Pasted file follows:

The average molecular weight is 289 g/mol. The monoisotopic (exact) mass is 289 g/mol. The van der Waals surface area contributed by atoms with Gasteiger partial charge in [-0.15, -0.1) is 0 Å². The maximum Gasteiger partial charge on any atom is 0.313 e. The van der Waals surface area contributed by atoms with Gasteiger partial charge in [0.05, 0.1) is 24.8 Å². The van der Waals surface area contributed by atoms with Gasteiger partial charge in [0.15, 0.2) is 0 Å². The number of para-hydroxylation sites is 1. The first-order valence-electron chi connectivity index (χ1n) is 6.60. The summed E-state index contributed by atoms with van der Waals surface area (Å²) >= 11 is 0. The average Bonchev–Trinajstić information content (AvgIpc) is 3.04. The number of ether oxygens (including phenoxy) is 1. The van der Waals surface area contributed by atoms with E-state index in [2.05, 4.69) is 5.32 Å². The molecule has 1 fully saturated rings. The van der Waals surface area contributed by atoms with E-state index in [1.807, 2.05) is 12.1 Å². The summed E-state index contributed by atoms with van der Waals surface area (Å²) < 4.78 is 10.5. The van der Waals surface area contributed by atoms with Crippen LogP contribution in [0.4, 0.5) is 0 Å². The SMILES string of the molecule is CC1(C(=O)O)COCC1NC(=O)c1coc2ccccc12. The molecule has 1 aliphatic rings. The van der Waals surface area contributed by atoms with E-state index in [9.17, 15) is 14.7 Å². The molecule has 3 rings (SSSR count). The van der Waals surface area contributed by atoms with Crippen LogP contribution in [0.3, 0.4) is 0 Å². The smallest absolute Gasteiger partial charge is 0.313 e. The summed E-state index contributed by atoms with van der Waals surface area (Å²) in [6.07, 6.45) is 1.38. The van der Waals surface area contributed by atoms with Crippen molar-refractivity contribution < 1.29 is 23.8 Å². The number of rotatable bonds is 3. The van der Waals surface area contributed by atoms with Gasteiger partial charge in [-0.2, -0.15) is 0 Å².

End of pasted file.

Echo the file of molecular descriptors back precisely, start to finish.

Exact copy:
The average molecular weight is 289 g/mol. The monoisotopic (exact) mass is 289 g/mol. The van der Waals surface area contributed by atoms with Gasteiger partial charge in [-0.15, -0.1) is 0 Å². The maximum Gasteiger partial charge on any atom is 0.313 e. The van der Waals surface area contributed by atoms with Gasteiger partial charge in [0.05, 0.1) is 24.8 Å². The van der Waals surface area contributed by atoms with Gasteiger partial charge in [0.15, 0.2) is 0 Å². The number of para-hydroxylation sites is 1. The first-order valence-electron chi connectivity index (χ1n) is 6.60. The summed E-state index contributed by atoms with van der Waals surface area (Å²) >= 11 is 0. The average Bonchev–Trinajstić information content (AvgIpc) is 3.04. The number of ether oxygens (including phenoxy) is 1. The van der Waals surface area contributed by atoms with E-state index in [2.05, 4.69) is 5.32 Å². The molecule has 1 fully saturated rings. The van der Waals surface area contributed by atoms with E-state index in [1.807, 2.05) is 12.1 Å². The summed E-state index contributed by atoms with van der Waals surface area (Å²) < 4.78 is 10.5. The van der Waals surface area contributed by atoms with Crippen LogP contribution in [0.4, 0.5) is 0 Å². The SMILES string of the molecule is CC1(C(=O)O)COCC1NC(=O)c1coc2ccccc12. The molecule has 1 aliphatic rings. The van der Waals surface area contributed by atoms with E-state index in [9.17, 15) is 14.7 Å². The molecule has 3 rings (SSSR count). The van der Waals surface area contributed by atoms with Crippen LogP contribution in [0.3, 0.4) is 0 Å². The smallest absolute Gasteiger partial charge is 0.313 e. The summed E-state index contributed by atoms with van der Waals surface area (Å²) in [6.07, 6.45) is 1.38. The van der Waals surface area contributed by atoms with Crippen molar-refractivity contribution < 1.29 is 23.8 Å². The number of rotatable bonds is 3. The van der Waals surface area contributed by atoms with Gasteiger partial charge in [-0.2, -0.15) is 0 Å².